Local delivery of polarized macrophages improves reperfusion recovery in a mouse hind limb ischemia model.

Jetten N, Donners MM, Wagenaar A, Cleutjens JP, van Rooijen N, de Winther MP, Post MJ - PLoS ONE (2013)

Effect of inhibiting endogenous macrophage polarization (n=9).Reperfusion recovery in IL10R1fl/fl/LysMCre- (WT) and IL10R1fl/fl/LysMCre+ (KO) mice. Treatment with M2c macrophages improves reperfusion recovery in IL10R1fl/fl/LysMCre+ mice after 14 days compared to untreated animals (*: p<0.05).
© Copyright Policy
Related In: Results  -  Collection

Show All Figures
getmorefigures.php?uid=PMC3722193&req=5

pone-0068811-g005: Effect of inhibiting endogenous macrophage polarization (n=9).Reperfusion recovery in IL10R1fl/fl/LysMCre- (WT) and IL10R1fl/fl/LysMCre+ (KO) mice. Treatment with M2c macrophages improves reperfusion recovery in IL10R1fl/fl/LysMCre+ mice after 14 days compared to untreated animals (*: p<0.05).
Mentions: In order to study the effect of endogenously polarized M2c macrophages we used mice with a conditional deletion for the IL10 receptor (IL10R1fl/fl/LysMCre+) on myeloid cells. Consequently, macrophages of these mice are not responsive to IL10 and cannot polarize towards an M2c phenotype. After 14 days, a slight delay in reperfusion recovery could be observed in IL10R1fl/fl/LysMCre+ (57.9% ± 0.195) compared to IL10R1fl/fl/LysMCre- animals (67.5% ± 0.146), although the effect was not significant. When exogenous M2c macrophages were injected into the adductor muscle of IL10R1fl/fl/LysMCre+ mice, reperfusion recovery improved significantly (76.2% ± 0.217, p<0.05) compared to the IL10R1fl/fl/LysMCre+ without macrophage treatment (Figure 5). This indicates that reperfusion recovery is not dependent on endogenous polarization of M2c macrophages and that treatment with exogenously polarized cells positively influences arteriogenesis.

Bottom Line: Depletion of circulating monocytes by clodronate liposome injections did not hamper reperfusion recovery, however, treatment with exogenous polarized macrophages improved perfusion ratio after 14 days again.Deletion of the IL10-receptor (IL10R) in the myeloid lineage did not affect reperfusion recovery, yet the pro-arteriogenic effect of exogenously injected M2c macrophages was still present.This is the first study using local injection of macrophage subsets showing the pro-arteriogenic effect of polarized macrophages.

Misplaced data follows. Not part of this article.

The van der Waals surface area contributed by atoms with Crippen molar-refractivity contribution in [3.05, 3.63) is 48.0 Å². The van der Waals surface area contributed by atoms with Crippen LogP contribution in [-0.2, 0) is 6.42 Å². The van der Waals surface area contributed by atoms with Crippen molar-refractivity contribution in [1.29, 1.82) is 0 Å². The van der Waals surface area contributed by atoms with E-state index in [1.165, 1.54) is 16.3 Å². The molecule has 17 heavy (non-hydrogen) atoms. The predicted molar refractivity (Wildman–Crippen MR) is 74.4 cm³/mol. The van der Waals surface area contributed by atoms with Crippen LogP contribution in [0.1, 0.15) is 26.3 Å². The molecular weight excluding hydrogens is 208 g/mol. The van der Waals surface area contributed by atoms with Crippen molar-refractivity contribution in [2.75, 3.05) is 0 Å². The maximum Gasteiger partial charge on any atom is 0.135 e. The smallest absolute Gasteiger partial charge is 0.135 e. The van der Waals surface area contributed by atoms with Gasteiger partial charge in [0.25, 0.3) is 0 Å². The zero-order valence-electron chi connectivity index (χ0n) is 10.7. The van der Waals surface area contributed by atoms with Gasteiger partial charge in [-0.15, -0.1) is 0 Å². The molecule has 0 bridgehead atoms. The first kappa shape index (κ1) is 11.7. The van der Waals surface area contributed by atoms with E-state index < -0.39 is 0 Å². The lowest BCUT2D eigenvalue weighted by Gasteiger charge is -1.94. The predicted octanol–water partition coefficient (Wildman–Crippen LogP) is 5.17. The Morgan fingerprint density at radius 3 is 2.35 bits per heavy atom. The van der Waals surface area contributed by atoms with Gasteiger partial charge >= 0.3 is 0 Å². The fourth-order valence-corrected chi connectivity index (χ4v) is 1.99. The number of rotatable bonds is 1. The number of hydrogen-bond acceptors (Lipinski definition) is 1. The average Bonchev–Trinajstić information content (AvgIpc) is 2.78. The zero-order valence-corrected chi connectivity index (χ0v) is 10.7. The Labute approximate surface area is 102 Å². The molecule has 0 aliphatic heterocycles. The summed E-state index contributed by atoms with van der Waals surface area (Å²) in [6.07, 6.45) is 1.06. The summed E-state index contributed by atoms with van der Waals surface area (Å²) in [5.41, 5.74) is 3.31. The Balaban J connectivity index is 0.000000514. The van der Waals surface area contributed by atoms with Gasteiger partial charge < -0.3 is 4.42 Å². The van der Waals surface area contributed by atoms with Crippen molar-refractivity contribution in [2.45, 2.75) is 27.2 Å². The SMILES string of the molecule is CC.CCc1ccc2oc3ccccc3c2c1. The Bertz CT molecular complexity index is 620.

View Article: PubMed Central - PubMed

Affiliation: Department of Molecular Genetics, Cardiovascular Research Institute Maastricht (CARIM), Maastricht, The Netherlands.

ABSTRACT

Aims: Enhancement of collateral development in coronary or peripheral artery disease is a therapeutic target, but it has proven difficult to achieve. Macrophages are key players in collateral remodeling, yet the effect of different macrophage subsets on arteriogenesis has not been investigated.

Methods and results: Murine macrophages were cultured from bone marrow and polarized into M1 (IFNγ), M2a (IL-4) or M2c (IL-10) subsets. C57BL/6 mice underwent femoral artery ligation followed by intramuscular injection of macrophage subsets. Using eGFP expressing macrophages, cells could be detected at least 6 days after ligation and were located in the perivascular space of collateral vessels. After 14 days, perfusion ratio was increased in animals treated with M1 as well as M2a and M2c macrophages compared to control. Depletion of circulating monocytes by clodronate liposome injections did not hamper reperfusion recovery, however, treatment with exogenous polarized macrophages improved perfusion ratio after 14 days again. We used IL10R(fl/fl)/LysMCre(+) mice to study the effect of inhibition of endogenous polarization towards specifically M2c macrophages on arteriogenesis. Deletion of the IL10-receptor (IL10R) in the myeloid lineage did not affect reperfusion recovery, yet the pro-arteriogenic effect of exogenously injected M2c macrophages was still present.

Conclusions: Local injection of polarized macrophages promotes reperfusion recovery after femoral artery ligation and is not influenced by depletion of circulatory monocytes. Preventing endogenous M2c polarization did not affect reperfusion recovery suggesting that M2c's are not required for collateralization, but are sufficient to induce collateral formation upon exogenous administration. This is the first study using local injection of macrophage subsets showing the pro-arteriogenic effect of polarized macrophages.

Show MeSH